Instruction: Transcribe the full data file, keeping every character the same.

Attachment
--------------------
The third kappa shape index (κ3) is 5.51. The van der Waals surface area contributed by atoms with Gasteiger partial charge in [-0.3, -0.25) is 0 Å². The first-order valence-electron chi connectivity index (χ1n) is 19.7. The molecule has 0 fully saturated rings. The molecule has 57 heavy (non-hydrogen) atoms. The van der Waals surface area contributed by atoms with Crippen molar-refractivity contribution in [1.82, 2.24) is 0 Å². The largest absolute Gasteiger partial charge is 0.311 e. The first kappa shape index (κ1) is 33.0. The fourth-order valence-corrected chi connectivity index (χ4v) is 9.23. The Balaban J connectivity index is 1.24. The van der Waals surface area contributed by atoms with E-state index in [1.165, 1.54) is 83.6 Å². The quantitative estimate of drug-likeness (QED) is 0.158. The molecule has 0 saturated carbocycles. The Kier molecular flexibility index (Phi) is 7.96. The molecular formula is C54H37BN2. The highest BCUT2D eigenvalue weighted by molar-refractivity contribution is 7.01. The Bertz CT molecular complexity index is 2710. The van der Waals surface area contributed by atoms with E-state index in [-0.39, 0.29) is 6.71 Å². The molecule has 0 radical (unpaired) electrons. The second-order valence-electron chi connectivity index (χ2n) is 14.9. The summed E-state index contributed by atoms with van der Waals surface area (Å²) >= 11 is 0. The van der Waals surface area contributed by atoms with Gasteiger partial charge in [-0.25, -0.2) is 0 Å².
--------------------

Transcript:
The third kappa shape index (κ3) is 5.51. The van der Waals surface area contributed by atoms with Gasteiger partial charge in [-0.3, -0.25) is 0 Å². The first-order valence-electron chi connectivity index (χ1n) is 19.7. The molecule has 0 fully saturated rings. The molecule has 57 heavy (non-hydrogen) atoms. The van der Waals surface area contributed by atoms with Crippen molar-refractivity contribution in [1.82, 2.24) is 0 Å². The largest absolute Gasteiger partial charge is 0.311 e. The first kappa shape index (κ1) is 33.0. The fourth-order valence-corrected chi connectivity index (χ4v) is 9.23. The Balaban J connectivity index is 1.24. The van der Waals surface area contributed by atoms with E-state index in [1.165, 1.54) is 83.6 Å². The quantitative estimate of drug-likeness (QED) is 0.158. The molecule has 0 saturated carbocycles. The Kier molecular flexibility index (Phi) is 7.96. The molecular formula is C54H37BN2. The highest BCUT2D eigenvalue weighted by molar-refractivity contribution is 7.01. The Bertz CT molecular complexity index is 2710. The van der Waals surface area contributed by atoms with E-state index in [-0.39, 0.29) is 6.71 Å². The molecule has 0 radical (unpaired) electrons. The second-order valence-electron chi connectivity index (χ2n) is 14.9. The summed E-state index contributed by atoms with van der Waals surface area (Å²) >= 11 is 0. The van der Waals surface area contributed by atoms with Gasteiger partial charge in [-0.25, -0.2) is 0 Å².